Time and material resources go a long way here, and most of us had little to none of either this summer. Learning is hard, but online learning adds an extra layer of difficulty, particularly for students who’ve not experienced it before. Moreover, differing levels of access to both the resources and the cultural capital to thrive online mean that our students’ HyFlex experiences — and their success within them — vary greatly.

Faculty members cannot hide from structural racism and economic inequality any more, because our students were never able to in the first place. That is perhaps the most important lesson we’ve learned in our HyFlex semester.

In the Before Times, when most courses were taught in physical classrooms, it was all too easy for instructors and institutions to dismiss student struggles with access to technology and available bandwidth. In some quarters, “I couldn’t upload the assignment to Blackboard” has been caricatured as the 21st-century version of “the dog ate my homework.”

But after our pandemic-induced pivot, the dramatic disparities in this area became brutally evident. We have students who:

  • Share iffy Wi-Fi with other family members all trying to do some form of online schooling at the same time.
  • Try to do their coursework on a smartphone, since the computers they relied on are in now-shuttered campus computer labs.
  • Do not have reliable internet access at all, and attend class on Zoom while parked in the McDonald’s parking lot, hoping the restaurant’s guest Wi-Fi signal is strong enough.
  • Keep their cameras off, not because they’re zoning out or playing video games during class, but because they’re crammed into a tiny apartment with the rest of their family and they’re sitting in the bathroom because it’s the only quiet place to attend class virtually.

None of those inequities are new, but the abrupt shift in modality has both exacerbated and intensified them. If all your schooling is now online, and you can’t get online, then for you, school is closed. And with the similar online shift in learning-support services, the scaffolding that many of our students depended upon — and which we told them they were entitled to and exhorted them to use — became unreachable. Covid-19 has laid bare the profound inequities in our society, from the global scale all the way down to my section of “Ancient World History.”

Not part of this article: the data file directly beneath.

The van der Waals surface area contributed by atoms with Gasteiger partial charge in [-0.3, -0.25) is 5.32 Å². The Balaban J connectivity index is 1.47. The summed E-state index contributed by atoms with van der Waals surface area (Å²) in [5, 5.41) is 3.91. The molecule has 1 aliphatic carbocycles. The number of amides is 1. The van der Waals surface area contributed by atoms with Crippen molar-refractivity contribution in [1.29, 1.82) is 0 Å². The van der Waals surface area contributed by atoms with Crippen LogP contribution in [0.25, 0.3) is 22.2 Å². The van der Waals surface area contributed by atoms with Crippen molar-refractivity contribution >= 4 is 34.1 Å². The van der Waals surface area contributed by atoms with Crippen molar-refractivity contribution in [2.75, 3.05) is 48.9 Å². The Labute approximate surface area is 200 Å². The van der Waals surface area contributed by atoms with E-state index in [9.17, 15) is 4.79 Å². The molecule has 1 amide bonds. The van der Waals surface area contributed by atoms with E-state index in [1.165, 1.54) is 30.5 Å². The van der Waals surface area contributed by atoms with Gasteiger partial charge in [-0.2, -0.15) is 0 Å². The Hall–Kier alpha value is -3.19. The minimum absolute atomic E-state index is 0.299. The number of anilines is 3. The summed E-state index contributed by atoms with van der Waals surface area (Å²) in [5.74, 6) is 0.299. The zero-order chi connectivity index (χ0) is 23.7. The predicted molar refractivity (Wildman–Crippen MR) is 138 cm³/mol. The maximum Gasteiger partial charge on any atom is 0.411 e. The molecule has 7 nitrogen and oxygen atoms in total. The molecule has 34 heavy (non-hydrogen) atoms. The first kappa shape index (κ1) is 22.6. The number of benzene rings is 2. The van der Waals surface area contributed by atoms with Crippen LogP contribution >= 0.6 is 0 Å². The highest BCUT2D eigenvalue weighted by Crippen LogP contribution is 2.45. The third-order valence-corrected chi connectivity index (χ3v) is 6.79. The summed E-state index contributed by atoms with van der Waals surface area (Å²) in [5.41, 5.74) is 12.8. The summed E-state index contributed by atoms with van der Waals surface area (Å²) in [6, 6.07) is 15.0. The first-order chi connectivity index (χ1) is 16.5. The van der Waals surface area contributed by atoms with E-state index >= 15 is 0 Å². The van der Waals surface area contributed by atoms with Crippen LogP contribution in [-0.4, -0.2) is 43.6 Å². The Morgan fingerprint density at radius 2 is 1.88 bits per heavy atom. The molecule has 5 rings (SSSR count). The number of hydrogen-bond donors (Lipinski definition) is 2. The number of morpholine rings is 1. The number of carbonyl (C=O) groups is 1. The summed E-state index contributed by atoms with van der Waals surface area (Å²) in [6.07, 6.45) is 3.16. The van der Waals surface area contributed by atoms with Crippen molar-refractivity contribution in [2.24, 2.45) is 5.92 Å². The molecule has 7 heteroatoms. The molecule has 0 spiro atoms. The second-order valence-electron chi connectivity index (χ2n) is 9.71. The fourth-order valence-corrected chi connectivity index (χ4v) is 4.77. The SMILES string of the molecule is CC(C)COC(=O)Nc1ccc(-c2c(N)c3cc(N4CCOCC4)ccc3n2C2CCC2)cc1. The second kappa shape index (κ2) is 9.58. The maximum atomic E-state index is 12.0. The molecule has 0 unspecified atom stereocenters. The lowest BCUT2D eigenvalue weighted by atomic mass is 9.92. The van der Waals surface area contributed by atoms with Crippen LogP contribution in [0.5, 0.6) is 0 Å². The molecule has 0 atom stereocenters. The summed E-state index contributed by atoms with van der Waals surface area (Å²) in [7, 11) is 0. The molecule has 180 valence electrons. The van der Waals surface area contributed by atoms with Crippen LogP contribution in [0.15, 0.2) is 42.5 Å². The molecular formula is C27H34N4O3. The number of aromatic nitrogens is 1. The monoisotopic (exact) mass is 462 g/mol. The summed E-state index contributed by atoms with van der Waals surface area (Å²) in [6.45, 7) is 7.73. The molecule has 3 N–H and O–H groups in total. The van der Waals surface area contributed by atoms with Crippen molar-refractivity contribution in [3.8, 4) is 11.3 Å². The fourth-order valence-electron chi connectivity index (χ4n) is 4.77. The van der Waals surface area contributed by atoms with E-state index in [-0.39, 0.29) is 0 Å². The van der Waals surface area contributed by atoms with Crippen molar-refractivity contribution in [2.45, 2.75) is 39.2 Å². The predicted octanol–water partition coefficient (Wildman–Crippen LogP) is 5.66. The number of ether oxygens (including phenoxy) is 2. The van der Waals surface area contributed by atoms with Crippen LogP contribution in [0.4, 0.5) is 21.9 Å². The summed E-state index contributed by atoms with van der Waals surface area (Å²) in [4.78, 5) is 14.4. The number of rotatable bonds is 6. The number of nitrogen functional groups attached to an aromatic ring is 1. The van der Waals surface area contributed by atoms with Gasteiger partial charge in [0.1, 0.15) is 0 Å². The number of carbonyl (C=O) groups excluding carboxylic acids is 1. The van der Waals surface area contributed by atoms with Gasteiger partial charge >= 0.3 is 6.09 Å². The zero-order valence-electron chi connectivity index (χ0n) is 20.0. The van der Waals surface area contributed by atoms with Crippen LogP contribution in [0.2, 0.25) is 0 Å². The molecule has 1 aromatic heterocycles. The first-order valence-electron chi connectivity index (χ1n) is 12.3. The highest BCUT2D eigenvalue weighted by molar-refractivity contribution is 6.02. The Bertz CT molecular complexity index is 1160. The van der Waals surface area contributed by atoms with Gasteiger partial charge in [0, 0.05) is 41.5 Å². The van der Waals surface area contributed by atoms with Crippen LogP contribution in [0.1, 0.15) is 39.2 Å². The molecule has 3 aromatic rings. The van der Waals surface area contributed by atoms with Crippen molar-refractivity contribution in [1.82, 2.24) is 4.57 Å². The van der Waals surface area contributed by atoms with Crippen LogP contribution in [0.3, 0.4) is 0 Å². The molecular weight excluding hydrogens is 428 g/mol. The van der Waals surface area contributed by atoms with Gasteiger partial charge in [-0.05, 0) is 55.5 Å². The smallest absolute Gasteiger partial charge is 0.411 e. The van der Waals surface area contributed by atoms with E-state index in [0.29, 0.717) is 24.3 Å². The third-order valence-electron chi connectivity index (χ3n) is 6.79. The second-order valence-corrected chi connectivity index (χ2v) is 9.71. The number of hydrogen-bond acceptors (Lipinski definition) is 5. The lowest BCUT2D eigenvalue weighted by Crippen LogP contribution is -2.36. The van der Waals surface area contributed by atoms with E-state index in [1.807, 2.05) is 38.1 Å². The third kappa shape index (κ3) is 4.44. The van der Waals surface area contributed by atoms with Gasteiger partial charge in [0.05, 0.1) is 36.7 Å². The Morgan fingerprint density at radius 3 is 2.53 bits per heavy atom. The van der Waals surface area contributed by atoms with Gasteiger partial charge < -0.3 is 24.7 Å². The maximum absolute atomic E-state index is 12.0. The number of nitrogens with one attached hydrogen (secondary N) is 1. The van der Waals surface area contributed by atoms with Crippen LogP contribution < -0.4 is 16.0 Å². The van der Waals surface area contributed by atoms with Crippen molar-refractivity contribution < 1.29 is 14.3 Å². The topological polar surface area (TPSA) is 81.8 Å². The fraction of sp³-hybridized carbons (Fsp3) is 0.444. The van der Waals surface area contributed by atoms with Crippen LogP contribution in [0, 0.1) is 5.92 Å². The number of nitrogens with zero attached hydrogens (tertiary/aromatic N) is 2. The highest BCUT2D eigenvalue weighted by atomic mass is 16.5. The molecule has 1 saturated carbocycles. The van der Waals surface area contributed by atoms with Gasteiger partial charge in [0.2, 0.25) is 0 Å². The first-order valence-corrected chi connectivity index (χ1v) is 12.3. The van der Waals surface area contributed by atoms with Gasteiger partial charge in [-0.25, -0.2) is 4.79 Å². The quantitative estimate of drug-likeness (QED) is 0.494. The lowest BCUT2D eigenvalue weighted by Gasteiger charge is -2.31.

HyFlex classes didn’t cause those inequities, but they can reflect and intensify them. If we employ an instructional model that is dependent upon things like live videoconferencing and streaming media — without ensuring that all students are able to access their courses — we’ve committed institutional malpractice, and it doesn’t matter if we’re in a pandemic. If we are open for learning, it has to be for all our students or none. To do otherwise is to intensify the very inequities we say we want to fix.

All of these lessons sound fairly negative. But I think that reflects the extraordinarily difficult circumstances in which all of us find ourselves this fall as much as, or more than, any particular shortcoming of the HyFlex model itself.

While there have been implementation issues, technological snafus, and steep learning curves — as you’d expect with any changes this significant — there have also been a number of HyFlex success stories on my campus, and likely yours, too. I have colleagues who, having learned particular technologies to teach a HyFlex course, are now integrating that knowledge into all of their teaching and making plans to incorporate these new skills and abilities (Remote office hours can be more flexible! Recording videos students can always access is a great way to start reviewing for an exam! Having students all on the same digital whiteboard space to mark up a paper draft is really cool!) across all their future courses.

We have students who, quite literally, would have had to drop out if their courses had not been available in the HyFlex format. All of us are learning how to increase our capacity for compassion, flexibility, and empathy. Given the circumstances in which we find ourselves, that may be the most important outcome of all.